THE rapidity at which motorists are being held at gunpoint these days and their vehicles and personal items stolen is an alarming trend that should warrant swift action by the authorities.
Especially on weekends, robbers seem to get pleasure from stealing vehicles so as to embark on joyrides. Quite often, the stolen vehicles are found abandoned in isolated locations in perfect condition. In other cases, however, some are stripped bare and their naked shells burned beyond recognition.
Criminals seem to be sophisticated at what they do, too. Motorists are quite often pounced on in broad daylight by people they least expected, which confirms that the robbers probably go to all extremes to blend in and not be seen to pose any real danger. That is scary. Thieves are even targeting funerals these days, blending in as mourners and driving away in style in their ill-gotten rides.
Ostensibly, these thieves are capitalizing on the fact that the police force is under-resourced and regular police checkpoints are not the norm let alone consistent. Unfortunately, too, the fact that most of these car-jackings occur on weekends suggest that thieves think the police presence is absent during that period.
Thus far for the year, vehicle owners have actually been injured – in some cases shot – by thieves who seem unwilling to let up on the chance to make a clean getaway with a free ride. That dangerous trend has caused motorists to raise the perennial question raised by minibus drivers who suffer a similar fate: Should motorists be armed with weapons to defend themselves?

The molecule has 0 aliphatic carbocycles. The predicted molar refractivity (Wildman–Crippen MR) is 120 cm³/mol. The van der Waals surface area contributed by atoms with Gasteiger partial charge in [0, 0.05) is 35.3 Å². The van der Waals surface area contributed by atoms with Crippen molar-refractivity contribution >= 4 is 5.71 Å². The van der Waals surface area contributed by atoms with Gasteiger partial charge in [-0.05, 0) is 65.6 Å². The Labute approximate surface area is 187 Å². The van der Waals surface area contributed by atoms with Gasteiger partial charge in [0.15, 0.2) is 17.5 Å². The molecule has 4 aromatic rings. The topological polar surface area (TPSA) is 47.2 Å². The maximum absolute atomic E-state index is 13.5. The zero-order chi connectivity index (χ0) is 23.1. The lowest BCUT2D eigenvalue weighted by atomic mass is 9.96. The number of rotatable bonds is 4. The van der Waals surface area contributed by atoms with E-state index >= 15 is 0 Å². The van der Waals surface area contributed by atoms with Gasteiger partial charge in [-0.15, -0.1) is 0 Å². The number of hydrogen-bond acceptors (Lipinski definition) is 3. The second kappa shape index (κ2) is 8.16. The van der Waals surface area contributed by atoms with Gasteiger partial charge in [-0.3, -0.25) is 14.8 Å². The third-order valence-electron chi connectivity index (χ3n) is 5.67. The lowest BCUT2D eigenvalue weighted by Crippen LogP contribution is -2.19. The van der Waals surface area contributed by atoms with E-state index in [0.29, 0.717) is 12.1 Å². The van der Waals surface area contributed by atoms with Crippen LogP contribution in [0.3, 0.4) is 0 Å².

It would set a dangerous precedent if motorists were to be given gun licenses. Firstly, there exists the propensity for the criminals to arm themselves with such weapons and, thereby, make their trade even easier. Secondly, who’s to say that motorists would not themselves become targets by the thieves who would end up stealing such weapons and selling them on the black market? It’s a real catch-22, really.
If anything, motorists need to ensure that their defense mechanism is always on, whether or not they are driving. Also, the growing trend of motorists spending minutes on their phones while driving might just be fueling the thieves’ appetites. Parking in unlit areas is also a dangerous recipe for motorists, especially if their regular routines are picked up on by thieves.
Nevertheless, motorists need to invest in affordable tracking devices for their vehicles as either a deterrent or a back-up plan. It would be pointless to think that these incidents are isolated and cannot happen to just about anyone. After all, if thousands of dollars are invested in your comfortable ride, why should you not spend a little extra to prevent someone else benefitting from your investment?